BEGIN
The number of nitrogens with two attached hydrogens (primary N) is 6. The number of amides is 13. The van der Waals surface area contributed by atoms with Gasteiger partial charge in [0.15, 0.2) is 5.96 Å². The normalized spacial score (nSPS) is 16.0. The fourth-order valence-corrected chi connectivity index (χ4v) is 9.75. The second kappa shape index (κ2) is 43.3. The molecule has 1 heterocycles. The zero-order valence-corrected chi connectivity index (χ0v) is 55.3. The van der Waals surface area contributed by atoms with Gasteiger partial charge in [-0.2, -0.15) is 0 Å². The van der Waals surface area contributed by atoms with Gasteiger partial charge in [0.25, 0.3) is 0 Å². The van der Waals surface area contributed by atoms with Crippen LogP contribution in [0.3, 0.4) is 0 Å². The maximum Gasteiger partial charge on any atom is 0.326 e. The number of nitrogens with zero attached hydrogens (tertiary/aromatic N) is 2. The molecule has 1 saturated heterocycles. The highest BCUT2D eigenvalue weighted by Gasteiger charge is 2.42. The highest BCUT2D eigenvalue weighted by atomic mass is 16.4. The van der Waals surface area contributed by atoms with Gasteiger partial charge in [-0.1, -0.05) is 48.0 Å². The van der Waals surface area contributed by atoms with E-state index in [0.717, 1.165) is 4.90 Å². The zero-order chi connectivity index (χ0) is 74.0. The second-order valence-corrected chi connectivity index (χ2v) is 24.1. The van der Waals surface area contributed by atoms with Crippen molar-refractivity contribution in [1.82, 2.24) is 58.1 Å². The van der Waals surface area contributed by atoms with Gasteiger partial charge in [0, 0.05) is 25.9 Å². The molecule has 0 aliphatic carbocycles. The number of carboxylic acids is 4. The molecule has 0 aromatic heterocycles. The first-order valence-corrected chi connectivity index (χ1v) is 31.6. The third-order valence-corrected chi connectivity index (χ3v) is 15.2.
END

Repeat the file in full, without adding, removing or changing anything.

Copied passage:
The number of nitrogens with two attached hydrogens (primary N) is 6. The number of amides is 13. The van der Waals surface area contributed by atoms with Gasteiger partial charge in [0.15, 0.2) is 5.96 Å². The normalized spacial score (nSPS) is 16.0. The fourth-order valence-corrected chi connectivity index (χ4v) is 9.75. The second kappa shape index (κ2) is 43.3. The molecule has 1 heterocycles. The zero-order valence-corrected chi connectivity index (χ0v) is 55.3. The van der Waals surface area contributed by atoms with Gasteiger partial charge in [-0.2, -0.15) is 0 Å². The van der Waals surface area contributed by atoms with Gasteiger partial charge in [0.25, 0.3) is 0 Å². The van der Waals surface area contributed by atoms with Crippen LogP contribution in [0.3, 0.4) is 0 Å². The maximum Gasteiger partial charge on any atom is 0.326 e. The number of nitrogens with zero attached hydrogens (tertiary/aromatic N) is 2. The molecule has 1 saturated heterocycles. The highest BCUT2D eigenvalue weighted by Gasteiger charge is 2.42. The highest BCUT2D eigenvalue weighted by atomic mass is 16.4. The van der Waals surface area contributed by atoms with Gasteiger partial charge in [-0.1, -0.05) is 48.0 Å². The van der Waals surface area contributed by atoms with E-state index in [0.717, 1.165) is 4.90 Å². The zero-order chi connectivity index (χ0) is 74.0. The second-order valence-corrected chi connectivity index (χ2v) is 24.1. The van der Waals surface area contributed by atoms with Crippen molar-refractivity contribution in [1.82, 2.24) is 58.1 Å². The van der Waals surface area contributed by atoms with Gasteiger partial charge in [0, 0.05) is 25.9 Å². The molecule has 0 aliphatic carbocycles. The number of carboxylic acids is 4. The molecule has 0 aromatic heterocycles. The first-order valence-corrected chi connectivity index (χ1v) is 31.6. The third-order valence-corrected chi connectivity index (χ3v) is 15.2.